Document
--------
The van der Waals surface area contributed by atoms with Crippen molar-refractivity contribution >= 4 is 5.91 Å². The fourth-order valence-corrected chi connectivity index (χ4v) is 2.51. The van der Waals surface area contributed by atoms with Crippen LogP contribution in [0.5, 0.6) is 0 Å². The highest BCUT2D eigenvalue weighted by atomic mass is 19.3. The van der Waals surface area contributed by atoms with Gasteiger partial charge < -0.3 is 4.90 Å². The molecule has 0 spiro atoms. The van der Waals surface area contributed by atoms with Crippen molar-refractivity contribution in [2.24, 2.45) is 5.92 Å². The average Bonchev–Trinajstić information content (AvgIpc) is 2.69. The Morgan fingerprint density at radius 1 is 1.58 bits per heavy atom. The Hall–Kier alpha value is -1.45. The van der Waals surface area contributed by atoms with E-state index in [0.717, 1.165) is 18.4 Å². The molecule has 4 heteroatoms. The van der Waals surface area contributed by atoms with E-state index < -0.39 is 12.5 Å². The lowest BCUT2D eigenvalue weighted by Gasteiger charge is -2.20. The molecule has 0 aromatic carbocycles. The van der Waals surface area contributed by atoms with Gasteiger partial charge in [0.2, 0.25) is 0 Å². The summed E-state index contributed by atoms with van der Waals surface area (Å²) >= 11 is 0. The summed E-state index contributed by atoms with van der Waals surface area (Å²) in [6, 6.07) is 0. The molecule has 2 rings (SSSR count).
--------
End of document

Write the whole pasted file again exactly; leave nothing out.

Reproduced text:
The van der Waals surface area contributed by atoms with Crippen molar-refractivity contribution >= 4 is 5.91 Å². The fourth-order valence-corrected chi connectivity index (χ4v) is 2.51. The van der Waals surface area contributed by atoms with Crippen LogP contribution in [0.5, 0.6) is 0 Å². The highest BCUT2D eigenvalue weighted by atomic mass is 19.3. The van der Waals surface area contributed by atoms with Gasteiger partial charge < -0.3 is 4.90 Å². The molecule has 0 spiro atoms. The van der Waals surface area contributed by atoms with Crippen molar-refractivity contribution in [2.24, 2.45) is 5.92 Å². The average Bonchev–Trinajstić information content (AvgIpc) is 2.69. The Morgan fingerprint density at radius 1 is 1.58 bits per heavy atom. The Hall–Kier alpha value is -1.45. The van der Waals surface area contributed by atoms with E-state index in [0.717, 1.165) is 18.4 Å². The molecule has 4 heteroatoms. The van der Waals surface area contributed by atoms with E-state index < -0.39 is 12.5 Å². The lowest BCUT2D eigenvalue weighted by Gasteiger charge is -2.20. The molecule has 0 aromatic carbocycles. The van der Waals surface area contributed by atoms with Gasteiger partial charge in [0.2, 0.25) is 0 Å². The summed E-state index contributed by atoms with van der Waals surface area (Å²) >= 11 is 0. The summed E-state index contributed by atoms with van der Waals surface area (Å²) in [6, 6.07) is 0. The molecule has 2 rings (SSSR count).